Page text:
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Applying Plato's Allegory Of The Cave

1709 words - 7 pages

Applying Plato's Allegory of the Cave to Oedipus Rex, Hamlet,and Thomas Becket

Plato was one of the greatest philosophers of all time. He is recognized all over the world as one of the greatest minds of all time. Knowledge is required under compulsion has not hold on the mind.(Durant 24). Plato's dialogues are the fruit of a rare mind; but the could not have kept their perennial freshness if they had not somehow succeeded in expressing he problems and the convictions that are common to Plato's age and to all later ages. Genius alone is not enough; or perhaps it were wiser to say that we recognize genius only in the power of divination that overleaps the boundaries of a special time and place.(Jowett xi). Although Plato did not come up with the Allegory of the Cave, Socrates did, he transcribed it. In their own ways, Oedipus Rex, Hamlet, and Thomas Becket, prove that one must break the chains of the cave to discover the truth. In view of Plato's Allegory of the Cave, several literary works contain characters who break from the shadows of the cave to witness "the real world".

Plato's Allegory of the Cave, presents Socrates instructing one of his students to imagine that there was a cave that was totally dark, except from the light that comes from the entrance and from a fire. The student was instructed then to imagine that the inhabitants of the cave have their necks and legs chained to the wall, impossible for the inhabitants to move. The people who control the cave place objects in front of the fire so that the inhabitants of the cave only see the shadows of the objects that the people want them to see. The chained inhabitants never get to see the real objects, only the distorted images of the objects. Furthermore, the inhabitants of the cave perceive the distorted objects as real, not the actual objects as being real. Socrates, then tells the student to imagine if the inhabitants of the cave were suddenly freed of the chains. The inhabitants would be in agonizing pain, for the first time in their lives the individuals can stand and move their heads. Their bodies are not used to being in such positions. The inhabitants of the cave, now are able to behold the light glimmering outside the cave. The inhabitants who were only adapted to only darkness, perceive light. The light stabs at their eyes, it is too painful for these individuals. The inhabitants cannot perceive the actual object in front of the fire as reality, but see the distorted images on the cave walls as being reality. These people of the cave must gradually be exposed the real world, if they are to accept the real world as reality. This parable, told by Socrates and recorded by Plato, presents the concept that true enlightenment is slow and agonizing. To discover the truth one must break the chains of the cave and face their destiny.(Gibson).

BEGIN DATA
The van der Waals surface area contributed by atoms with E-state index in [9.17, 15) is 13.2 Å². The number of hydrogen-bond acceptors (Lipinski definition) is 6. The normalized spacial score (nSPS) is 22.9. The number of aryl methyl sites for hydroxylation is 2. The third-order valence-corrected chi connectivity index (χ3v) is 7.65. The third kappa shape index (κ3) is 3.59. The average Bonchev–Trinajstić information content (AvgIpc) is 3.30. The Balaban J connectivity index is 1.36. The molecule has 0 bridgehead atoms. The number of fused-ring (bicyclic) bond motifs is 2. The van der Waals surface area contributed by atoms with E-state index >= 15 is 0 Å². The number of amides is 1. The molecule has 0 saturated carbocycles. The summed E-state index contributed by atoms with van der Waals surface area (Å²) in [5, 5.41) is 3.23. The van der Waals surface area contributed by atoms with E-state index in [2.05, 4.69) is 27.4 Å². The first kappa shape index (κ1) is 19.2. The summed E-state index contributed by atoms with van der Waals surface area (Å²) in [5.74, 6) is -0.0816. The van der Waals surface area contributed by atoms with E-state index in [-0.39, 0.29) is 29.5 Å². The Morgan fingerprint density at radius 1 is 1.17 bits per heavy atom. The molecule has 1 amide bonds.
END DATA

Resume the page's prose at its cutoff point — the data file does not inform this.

Oedipus Rex was the King of Thebes. A plague was ravaging Thebes, and the people wanted Oedipus, the king,...

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